The amendment raises a series of civil liberties issues. On one hand, the Thirteenth Amendment can be seen as the single most important expansion of civil liberty in American history. It secured freedom for nearly four million Americans who had previously been held as slaves. The first step to civil liberty is in fact liberty itself, which is what the amendment gave many Americans. But the amendment did not, in the end, preserve the civil liberties of former slaves. It did not guarantee the freedom of speech or assembly or fair trials. Freedom would have been hollow without the ability to protect that freedom and to participate freely in the economy and in politics. As noted, some Republican leaders thought the amendment did this, but others clearly saw that it did not, and thus Congress soon sent the Fourteenth and Fifteenth Amendments to the states. Ironically, the Thirteenth Amendment can also be seen as a violation of the civil liberties of slave owners, in that it took their property from them. Such an analysis might seem perverse, but the former masters of the Confederacy were bitter about losing the vast amount of wealth their slaves represented.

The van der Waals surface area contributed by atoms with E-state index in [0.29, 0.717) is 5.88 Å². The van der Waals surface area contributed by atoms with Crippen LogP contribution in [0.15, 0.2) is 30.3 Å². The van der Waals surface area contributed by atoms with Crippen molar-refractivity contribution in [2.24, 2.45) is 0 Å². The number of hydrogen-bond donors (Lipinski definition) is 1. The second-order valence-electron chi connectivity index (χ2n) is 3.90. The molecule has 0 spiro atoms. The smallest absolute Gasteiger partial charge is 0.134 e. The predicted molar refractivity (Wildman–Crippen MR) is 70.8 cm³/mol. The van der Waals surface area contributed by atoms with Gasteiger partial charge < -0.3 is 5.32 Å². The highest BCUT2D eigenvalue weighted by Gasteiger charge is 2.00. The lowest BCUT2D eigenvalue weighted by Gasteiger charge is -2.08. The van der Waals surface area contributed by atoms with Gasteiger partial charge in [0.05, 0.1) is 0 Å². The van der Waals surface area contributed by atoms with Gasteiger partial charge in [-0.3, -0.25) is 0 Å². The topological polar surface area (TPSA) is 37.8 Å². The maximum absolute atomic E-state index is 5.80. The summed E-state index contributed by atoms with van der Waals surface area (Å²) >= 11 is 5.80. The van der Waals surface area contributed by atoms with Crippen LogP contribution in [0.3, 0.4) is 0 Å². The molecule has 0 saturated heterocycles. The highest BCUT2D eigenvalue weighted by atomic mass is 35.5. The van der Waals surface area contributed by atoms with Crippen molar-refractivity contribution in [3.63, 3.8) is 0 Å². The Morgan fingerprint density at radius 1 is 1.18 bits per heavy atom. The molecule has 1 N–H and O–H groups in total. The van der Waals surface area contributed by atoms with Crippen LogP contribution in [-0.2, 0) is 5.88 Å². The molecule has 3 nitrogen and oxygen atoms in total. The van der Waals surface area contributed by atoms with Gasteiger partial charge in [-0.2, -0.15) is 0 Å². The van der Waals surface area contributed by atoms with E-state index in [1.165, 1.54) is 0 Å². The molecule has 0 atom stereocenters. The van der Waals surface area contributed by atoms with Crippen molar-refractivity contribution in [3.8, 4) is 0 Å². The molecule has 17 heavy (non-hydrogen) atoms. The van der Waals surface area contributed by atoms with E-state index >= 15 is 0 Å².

In addition to prohibiting slavery—the actual owning of people—the Thirteenth Amendment banned ‘‘involuntary servitude,’’ which would later be extended to debt peonage, various kinds of contract labor, and coercing immigrants to work to pay off the cost of coming to the United States. In 1867, Congress passed the Peonage Act to abolish the historic system of peonage in the New Mexico Territory. However, the act applied to the entire nation. In the late nineteenth and early twentieth centuries southern states developed a coercive economic system—often called debt peonage—supported by the police and prosecutors, that forced people to remain on the land while keeping them in perpetual poverty. In Clyatt v. United States (197 U.S. 207, 1905) the Supreme Court upheld a prosecution of individuals who held blacks in semislavery. In Bailey v. Alabama (219 U.S. 219, 1911) the Court struck down a state law that allowed people to be forced to work to pay off debts. The Court reached a similar conclusion in United States v. Reynolds (235 U.S. 133, 1914), which struck down Alabama’s criminal surety laws. As late as the 1930s, blacks were illegally held in peonage in the South.